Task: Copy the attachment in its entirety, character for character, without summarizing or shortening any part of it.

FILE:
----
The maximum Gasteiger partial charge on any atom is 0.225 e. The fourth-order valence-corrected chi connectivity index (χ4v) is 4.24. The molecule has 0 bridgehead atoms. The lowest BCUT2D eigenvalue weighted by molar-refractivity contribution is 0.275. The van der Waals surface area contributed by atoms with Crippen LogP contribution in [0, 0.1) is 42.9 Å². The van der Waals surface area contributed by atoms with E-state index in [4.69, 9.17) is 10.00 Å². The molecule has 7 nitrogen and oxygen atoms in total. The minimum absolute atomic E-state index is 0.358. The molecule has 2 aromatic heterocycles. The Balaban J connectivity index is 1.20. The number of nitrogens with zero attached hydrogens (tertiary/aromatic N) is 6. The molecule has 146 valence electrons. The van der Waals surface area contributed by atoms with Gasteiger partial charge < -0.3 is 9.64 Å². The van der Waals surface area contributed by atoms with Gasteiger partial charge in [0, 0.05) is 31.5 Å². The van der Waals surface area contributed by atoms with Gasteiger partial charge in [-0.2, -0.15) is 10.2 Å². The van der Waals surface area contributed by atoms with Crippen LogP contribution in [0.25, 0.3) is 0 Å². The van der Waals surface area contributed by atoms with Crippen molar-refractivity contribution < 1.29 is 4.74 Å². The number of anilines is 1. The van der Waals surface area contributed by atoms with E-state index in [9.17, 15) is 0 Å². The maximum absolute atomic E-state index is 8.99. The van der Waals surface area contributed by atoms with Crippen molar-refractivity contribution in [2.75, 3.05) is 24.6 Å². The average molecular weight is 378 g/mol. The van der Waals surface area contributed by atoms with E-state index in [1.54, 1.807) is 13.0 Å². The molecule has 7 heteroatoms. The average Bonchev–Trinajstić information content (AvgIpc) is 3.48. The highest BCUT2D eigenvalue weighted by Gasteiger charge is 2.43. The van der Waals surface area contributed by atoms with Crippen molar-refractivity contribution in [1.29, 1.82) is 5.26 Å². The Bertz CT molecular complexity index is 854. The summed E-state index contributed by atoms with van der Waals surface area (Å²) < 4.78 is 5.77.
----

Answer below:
The maximum Gasteiger partial charge on any atom is 0.225 e. The fourth-order valence-corrected chi connectivity index (χ4v) is 4.24. The molecule has 0 bridgehead atoms. The lowest BCUT2D eigenvalue weighted by molar-refractivity contribution is 0.275. The van der Waals surface area contributed by atoms with Crippen LogP contribution in [0, 0.1) is 42.9 Å². The van der Waals surface area contributed by atoms with E-state index in [4.69, 9.17) is 10.00 Å². The molecule has 7 nitrogen and oxygen atoms in total. The minimum absolute atomic E-state index is 0.358. The molecule has 2 aromatic heterocycles. The Balaban J connectivity index is 1.20. The number of nitrogens with zero attached hydrogens (tertiary/aromatic N) is 6. The molecule has 146 valence electrons. The van der Waals surface area contributed by atoms with Gasteiger partial charge < -0.3 is 9.64 Å². The van der Waals surface area contributed by atoms with Gasteiger partial charge in [0, 0.05) is 31.5 Å². The van der Waals surface area contributed by atoms with Gasteiger partial charge in [-0.2, -0.15) is 10.2 Å². The van der Waals surface area contributed by atoms with Crippen LogP contribution in [0.25, 0.3) is 0 Å². The van der Waals surface area contributed by atoms with Crippen molar-refractivity contribution < 1.29 is 4.74 Å². The number of anilines is 1. The van der Waals surface area contributed by atoms with E-state index in [9.17, 15) is 0 Å². The maximum absolute atomic E-state index is 8.99. The van der Waals surface area contributed by atoms with Crippen molar-refractivity contribution in [2.75, 3.05) is 24.6 Å². The average molecular weight is 378 g/mol. The van der Waals surface area contributed by atoms with E-state index in [1.54, 1.807) is 13.0 Å². The molecule has 7 heteroatoms. The average Bonchev–Trinajstić information content (AvgIpc) is 3.48. The highest BCUT2D eigenvalue weighted by Gasteiger charge is 2.43. The van der Waals surface area contributed by atoms with Crippen molar-refractivity contribution in [1.29, 1.82) is 5.26 Å². The Bertz CT molecular complexity index is 854. The summed E-state index contributed by atoms with van der Waals surface area (Å²) < 4.78 is 5.77.